Metrics VCs want to see
The final post in this series centers on critical metrics that venture capitalists like to see.
Founders regularly ask about revenue or growth thresholds beyond which we’d invest at the Seed or Series A rounds. The reality is metrics are circumstantial, meaning we’re more interested in the context of the metrics.
For example, $2M in subscription revenue (the sticky kind!) is generally more interesting than $2M in revenue that is non-recurring. In the same breath, the $2M in subscription revenue might lose its luster if the same startup earned $1.9M in the previous year, as this would signal anemic growth. Perhaps you’re growing like crazy, but product usage is fading over time; this downward trend would suggest weak product-market fit.
While context is king, I can provide guidance on the metrics that we like to see as a starting point.
Product value delivered + the associated leading indicators
It’s easy to adopt vanity metrics like “downloads” or “user signups” as your north-star metrics. However, these metrics do not always translate into customer value. No customer value = no product-market fit = no revenue.
Accordingly, you want to identify your metrics for customer value and the upstream indicators that suggest you’re on the track to delivering value. For example, if you’re building an e-signature product, the product value delivered metric might be signatures executed and a leading indicator could be contract uploaded for signature. These metrics also help you assess product-market fit. In the e-signature example, if the signatures executed indicated 50 last month and 100 this month for the same cohort of users, then it’s likely you’re tracking toward product-market fit.
To derive your north-star metric, here are some questions to consider:
- What value does your product provide?
- How do you know when the value has been delivered?
- How can you quantify this event?
- When do you know you’re on track to delivering value?
No one likes leaky buckets. If you are losing customers nearly as often as you are acquiring them, you may be a savvy marketer, but your product isn’t living up to the expectation set forth in your product marketing. Ideally, you are acquiring new customers (logo expansion) and also generating new revenue from existing customers (dollar expansion). As an early-stage startup, your product may look different today than it did 12, 9, and even 3 months ago. You should track customer retention according to the period in which they were acquired — or better said — according to their cohort. It is logical that these metrics will vary and, ideally, improve between cohorts.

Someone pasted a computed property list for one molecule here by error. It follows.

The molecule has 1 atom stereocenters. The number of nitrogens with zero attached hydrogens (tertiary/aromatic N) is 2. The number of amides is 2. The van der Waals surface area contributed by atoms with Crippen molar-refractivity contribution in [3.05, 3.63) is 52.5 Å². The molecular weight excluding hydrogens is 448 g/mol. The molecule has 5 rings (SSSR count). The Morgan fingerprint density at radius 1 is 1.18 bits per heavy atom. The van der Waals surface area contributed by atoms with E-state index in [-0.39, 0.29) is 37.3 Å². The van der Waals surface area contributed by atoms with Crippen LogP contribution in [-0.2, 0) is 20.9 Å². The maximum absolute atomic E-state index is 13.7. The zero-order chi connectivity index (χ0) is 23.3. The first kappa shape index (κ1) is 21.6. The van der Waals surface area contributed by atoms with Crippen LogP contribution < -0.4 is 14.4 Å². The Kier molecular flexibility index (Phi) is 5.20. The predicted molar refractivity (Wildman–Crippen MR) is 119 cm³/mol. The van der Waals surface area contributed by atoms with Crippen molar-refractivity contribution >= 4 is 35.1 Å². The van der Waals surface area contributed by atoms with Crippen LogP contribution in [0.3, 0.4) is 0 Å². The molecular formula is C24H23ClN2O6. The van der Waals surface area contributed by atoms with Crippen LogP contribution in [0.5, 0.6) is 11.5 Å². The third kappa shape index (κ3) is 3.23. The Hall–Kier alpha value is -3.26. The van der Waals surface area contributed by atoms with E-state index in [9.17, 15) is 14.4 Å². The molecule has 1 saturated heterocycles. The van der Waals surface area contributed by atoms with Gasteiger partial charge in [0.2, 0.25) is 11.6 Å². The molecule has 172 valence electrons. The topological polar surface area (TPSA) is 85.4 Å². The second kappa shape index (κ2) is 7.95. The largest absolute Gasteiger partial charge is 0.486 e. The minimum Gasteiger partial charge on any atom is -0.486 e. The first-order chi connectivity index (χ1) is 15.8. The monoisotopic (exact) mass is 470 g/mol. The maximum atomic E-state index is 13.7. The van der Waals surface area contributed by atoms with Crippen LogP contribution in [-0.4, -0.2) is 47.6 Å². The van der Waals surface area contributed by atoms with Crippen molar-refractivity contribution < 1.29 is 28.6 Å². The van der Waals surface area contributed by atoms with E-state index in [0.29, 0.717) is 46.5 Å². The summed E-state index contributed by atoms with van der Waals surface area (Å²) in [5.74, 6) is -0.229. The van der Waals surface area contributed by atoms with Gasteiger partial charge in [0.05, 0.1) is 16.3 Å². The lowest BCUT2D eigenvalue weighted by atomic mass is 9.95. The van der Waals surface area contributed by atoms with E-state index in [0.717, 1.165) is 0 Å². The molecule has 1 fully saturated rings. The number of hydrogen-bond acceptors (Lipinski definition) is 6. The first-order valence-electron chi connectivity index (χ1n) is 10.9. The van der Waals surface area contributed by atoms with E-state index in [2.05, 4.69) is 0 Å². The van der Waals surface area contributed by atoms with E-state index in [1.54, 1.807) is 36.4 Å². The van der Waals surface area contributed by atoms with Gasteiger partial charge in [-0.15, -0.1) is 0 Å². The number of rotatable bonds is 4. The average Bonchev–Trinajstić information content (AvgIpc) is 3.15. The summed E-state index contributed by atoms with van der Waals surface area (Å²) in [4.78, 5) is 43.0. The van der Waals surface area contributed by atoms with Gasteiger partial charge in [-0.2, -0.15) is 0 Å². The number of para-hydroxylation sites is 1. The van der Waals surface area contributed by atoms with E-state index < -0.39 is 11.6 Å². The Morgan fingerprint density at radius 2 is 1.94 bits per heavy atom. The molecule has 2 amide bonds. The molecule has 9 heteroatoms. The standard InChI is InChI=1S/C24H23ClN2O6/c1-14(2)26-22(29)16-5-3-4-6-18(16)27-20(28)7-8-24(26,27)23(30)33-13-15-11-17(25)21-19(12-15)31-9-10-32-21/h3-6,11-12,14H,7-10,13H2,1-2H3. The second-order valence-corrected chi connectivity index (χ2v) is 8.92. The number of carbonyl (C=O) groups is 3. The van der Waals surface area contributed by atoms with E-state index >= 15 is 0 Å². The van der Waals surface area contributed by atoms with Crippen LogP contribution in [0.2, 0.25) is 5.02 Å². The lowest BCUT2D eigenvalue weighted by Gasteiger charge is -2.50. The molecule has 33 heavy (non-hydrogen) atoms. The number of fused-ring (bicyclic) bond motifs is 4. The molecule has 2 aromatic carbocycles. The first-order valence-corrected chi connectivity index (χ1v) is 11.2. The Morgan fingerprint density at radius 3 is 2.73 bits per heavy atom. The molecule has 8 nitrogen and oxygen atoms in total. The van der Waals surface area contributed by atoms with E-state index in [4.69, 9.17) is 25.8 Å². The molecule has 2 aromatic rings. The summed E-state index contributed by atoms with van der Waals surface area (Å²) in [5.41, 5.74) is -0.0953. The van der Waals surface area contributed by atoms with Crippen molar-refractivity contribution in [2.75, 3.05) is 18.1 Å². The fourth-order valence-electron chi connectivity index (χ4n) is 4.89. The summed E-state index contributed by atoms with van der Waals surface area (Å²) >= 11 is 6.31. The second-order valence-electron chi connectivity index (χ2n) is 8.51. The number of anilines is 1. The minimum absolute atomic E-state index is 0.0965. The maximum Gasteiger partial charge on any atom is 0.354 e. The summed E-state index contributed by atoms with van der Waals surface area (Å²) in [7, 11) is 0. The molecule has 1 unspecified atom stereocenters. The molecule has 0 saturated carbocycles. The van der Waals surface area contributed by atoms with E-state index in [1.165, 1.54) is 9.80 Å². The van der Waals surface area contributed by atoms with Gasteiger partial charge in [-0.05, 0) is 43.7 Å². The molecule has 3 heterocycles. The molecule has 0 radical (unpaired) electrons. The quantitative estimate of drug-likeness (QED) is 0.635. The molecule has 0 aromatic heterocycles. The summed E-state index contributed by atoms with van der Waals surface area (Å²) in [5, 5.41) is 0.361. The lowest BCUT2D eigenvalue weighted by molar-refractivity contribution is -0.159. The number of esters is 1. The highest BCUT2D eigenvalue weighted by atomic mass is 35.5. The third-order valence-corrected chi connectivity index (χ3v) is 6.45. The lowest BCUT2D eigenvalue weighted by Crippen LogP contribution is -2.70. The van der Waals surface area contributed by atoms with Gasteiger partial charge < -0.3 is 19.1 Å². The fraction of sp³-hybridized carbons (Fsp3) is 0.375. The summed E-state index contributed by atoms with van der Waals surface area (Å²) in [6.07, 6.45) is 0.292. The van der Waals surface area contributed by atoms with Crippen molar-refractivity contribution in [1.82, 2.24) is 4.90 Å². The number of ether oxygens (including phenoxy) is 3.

Here are the key metrics for retention:
- Logo expansion (# of net new customers) + churn
- Dollar expansion (upsells to existing customers) + churn
- Cohort data (revenue performance tracked against others who became customers in the same period)
Customer acquisition cost (CAC) & payback period
The goal is to buy your customers’ money at a discount: You pay to deliver a product to your customers, and they give you some amount greater than that. Said another way, it costs you less to acquire and deliver a product or service than what you earn from your customers. It’s okay if these numbers are mismatched at the early stages, but we should be able to identify a path to more favorable economics down the road.
Here are the corresponding metrics:
- CAC = Total cost of sales & marketing / # new customers
- Payback period = The time (usually months) that it takes to recover the cost of acquiring a customer. For example, if it cost $10 to acquire the customer and you charge $2.50/mo, your payback period is 4 months.
Revenue generated + the associated leading indicators
Money talks! VCs want to see revenue tracked on a monthly basis. Depending on your business model, this could be bookings (non-recurring revenue), monthly recurring revenue (MRR; applies to SaaS), revenue (usage-based products), gross merchandise volume (usually associated with the one-time sales of goods and services), and so forth. Note: Revenue is a “lagging” indicator, meaning you don’t earn it until the end of the sales process.
You also want to know you are on the path to earning revenue, so you should also track leading indicators that map to your sales funnel. These often include leads, qualified opportunities, demos, negotiating contracts, etc. Understanding your conversion rates helps you better predict future revenue. For example, if you know that 20% of customers who receive a demo buy your product and your average contract value (ACV) is $150, then the value of your pipeline with four customers who have seen a demo is $150 * 20% * 4 = $120.
Here is what you need to consider:
- What are my bookings?
- What does my sales funnel look like?
- What are my conversion rates at each stage in my sales funnel?
- How many prospects are at each stage?
The framework outlined in this series is a guide, not a prescriptive grading rubric. Hitting impressive metrics, knowing when to raise money, having a pulse of a viable market opportunity, running with a dynamic and complementary founding team, and mastering repeatability and protectability are all essential elements of a startup that’s well prepared for fundraising. Of course, there are always exceptions to each of these attributes — we love non-conventional companies. Regardless, a founding team that can demonstrate some or all of these elements will be in a good position to raise money.